B1191. E. Herbert-Caesari. Tradition and Gigli – 1600 -1955 – A PANEGYRIC. London, Robert Hale, 1963. 160pp. Index; DJ.
“Caesari traces the formation of the Italian school of singing from its beginnings with the Florentine Camerata to its height in the early part of the twentieth century. Caesari studied at the Santa Cecilia Academy, Rome, with Riccardo Daviesi and later the famous Italian baritone Antonio Cotogni. It was there that he studied alongside Beniamino Gigli, who also became a life - long friend and supporter of Caesari‘s work. In this book, Caesari recounts the teaching style of the old Italian school, or Schola Cantorum, as handed down to him by Riccardo Daviesi and Cotogni.”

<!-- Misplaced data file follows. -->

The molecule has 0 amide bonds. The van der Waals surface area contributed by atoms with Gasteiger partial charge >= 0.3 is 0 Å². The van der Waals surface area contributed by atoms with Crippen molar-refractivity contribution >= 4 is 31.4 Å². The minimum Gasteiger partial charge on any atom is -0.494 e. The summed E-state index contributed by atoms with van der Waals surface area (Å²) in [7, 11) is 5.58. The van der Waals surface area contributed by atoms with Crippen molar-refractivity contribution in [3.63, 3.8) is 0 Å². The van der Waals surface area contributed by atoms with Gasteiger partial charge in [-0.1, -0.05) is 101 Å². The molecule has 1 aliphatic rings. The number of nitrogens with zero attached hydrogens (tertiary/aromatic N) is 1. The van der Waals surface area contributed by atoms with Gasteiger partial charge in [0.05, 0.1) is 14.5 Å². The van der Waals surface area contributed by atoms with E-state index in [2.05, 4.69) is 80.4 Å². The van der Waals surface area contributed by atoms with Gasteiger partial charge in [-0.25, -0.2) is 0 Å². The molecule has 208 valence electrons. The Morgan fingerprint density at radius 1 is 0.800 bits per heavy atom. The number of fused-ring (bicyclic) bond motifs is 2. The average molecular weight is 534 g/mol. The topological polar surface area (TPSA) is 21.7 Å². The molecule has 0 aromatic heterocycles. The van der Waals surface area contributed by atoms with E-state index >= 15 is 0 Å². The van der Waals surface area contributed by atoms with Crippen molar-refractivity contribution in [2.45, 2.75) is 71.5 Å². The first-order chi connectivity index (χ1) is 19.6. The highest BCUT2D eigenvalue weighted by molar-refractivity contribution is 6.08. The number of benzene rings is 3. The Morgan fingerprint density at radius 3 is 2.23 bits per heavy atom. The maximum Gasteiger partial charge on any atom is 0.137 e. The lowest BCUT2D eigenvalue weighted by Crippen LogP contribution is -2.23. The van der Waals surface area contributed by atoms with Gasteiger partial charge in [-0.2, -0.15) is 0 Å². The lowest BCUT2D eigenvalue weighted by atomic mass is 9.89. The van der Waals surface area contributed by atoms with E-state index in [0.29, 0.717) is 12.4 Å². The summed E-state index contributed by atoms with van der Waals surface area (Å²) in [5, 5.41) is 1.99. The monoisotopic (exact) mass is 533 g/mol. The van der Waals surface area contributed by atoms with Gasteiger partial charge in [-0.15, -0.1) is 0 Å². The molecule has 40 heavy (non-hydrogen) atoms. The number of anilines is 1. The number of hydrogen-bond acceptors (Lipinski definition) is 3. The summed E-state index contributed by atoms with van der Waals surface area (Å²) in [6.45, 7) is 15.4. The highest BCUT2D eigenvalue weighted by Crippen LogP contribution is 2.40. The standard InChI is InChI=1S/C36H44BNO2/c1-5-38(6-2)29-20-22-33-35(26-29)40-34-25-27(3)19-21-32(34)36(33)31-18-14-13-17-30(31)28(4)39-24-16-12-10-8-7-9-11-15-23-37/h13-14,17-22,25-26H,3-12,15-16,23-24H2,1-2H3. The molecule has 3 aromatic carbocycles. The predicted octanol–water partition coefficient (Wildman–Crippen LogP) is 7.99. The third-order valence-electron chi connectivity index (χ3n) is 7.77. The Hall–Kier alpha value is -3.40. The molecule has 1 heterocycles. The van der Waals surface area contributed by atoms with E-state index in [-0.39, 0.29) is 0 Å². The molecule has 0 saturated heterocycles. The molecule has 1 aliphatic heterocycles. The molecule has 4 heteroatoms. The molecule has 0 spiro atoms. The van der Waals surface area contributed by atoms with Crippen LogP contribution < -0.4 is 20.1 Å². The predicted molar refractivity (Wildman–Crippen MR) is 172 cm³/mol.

- Z. D. Akron
“Caesari was - to my mind - the greatest, most logical, most patient, most persistent of teachers, known world-wide for his written work, his battles against cant and incompetence, and his loyalty to a tradition of singing that had genuine claim to represent Italian 'Bel Canto' at its best.”
- Hamish Pitceathly